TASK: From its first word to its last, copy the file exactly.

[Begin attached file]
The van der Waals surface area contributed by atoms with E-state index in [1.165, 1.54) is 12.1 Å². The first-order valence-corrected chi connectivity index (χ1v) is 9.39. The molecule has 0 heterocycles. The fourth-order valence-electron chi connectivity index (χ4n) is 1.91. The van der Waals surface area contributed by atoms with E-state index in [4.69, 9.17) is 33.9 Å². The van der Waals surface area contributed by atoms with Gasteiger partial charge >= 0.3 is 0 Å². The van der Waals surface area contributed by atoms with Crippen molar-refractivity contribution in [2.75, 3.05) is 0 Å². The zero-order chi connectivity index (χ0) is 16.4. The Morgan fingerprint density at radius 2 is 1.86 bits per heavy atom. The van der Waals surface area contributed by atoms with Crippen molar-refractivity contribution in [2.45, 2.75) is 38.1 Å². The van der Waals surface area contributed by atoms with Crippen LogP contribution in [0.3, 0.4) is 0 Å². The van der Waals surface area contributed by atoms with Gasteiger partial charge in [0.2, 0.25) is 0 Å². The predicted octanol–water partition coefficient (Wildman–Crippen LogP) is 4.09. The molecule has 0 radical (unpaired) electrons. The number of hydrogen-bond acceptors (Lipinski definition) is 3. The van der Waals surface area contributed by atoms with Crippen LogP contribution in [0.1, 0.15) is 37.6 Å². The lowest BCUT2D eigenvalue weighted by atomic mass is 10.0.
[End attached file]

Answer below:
The van der Waals surface area contributed by atoms with E-state index in [1.165, 1.54) is 12.1 Å². The first-order valence-corrected chi connectivity index (χ1v) is 9.39. The molecule has 0 heterocycles. The fourth-order valence-electron chi connectivity index (χ4n) is 1.91. The van der Waals surface area contributed by atoms with E-state index in [4.69, 9.17) is 33.9 Å². The van der Waals surface area contributed by atoms with Gasteiger partial charge >= 0.3 is 0 Å². The van der Waals surface area contributed by atoms with Crippen molar-refractivity contribution in [2.75, 3.05) is 0 Å². The zero-order chi connectivity index (χ0) is 16.4. The Morgan fingerprint density at radius 2 is 1.86 bits per heavy atom. The van der Waals surface area contributed by atoms with Crippen molar-refractivity contribution in [2.45, 2.75) is 38.1 Å². The van der Waals surface area contributed by atoms with Crippen LogP contribution in [0.3, 0.4) is 0 Å². The van der Waals surface area contributed by atoms with Gasteiger partial charge in [0.2, 0.25) is 0 Å². The predicted octanol–water partition coefficient (Wildman–Crippen LogP) is 4.09. The molecule has 0 radical (unpaired) electrons. The number of hydrogen-bond acceptors (Lipinski definition) is 3. The van der Waals surface area contributed by atoms with Crippen LogP contribution in [0.1, 0.15) is 37.6 Å². The lowest BCUT2D eigenvalue weighted by atomic mass is 10.0.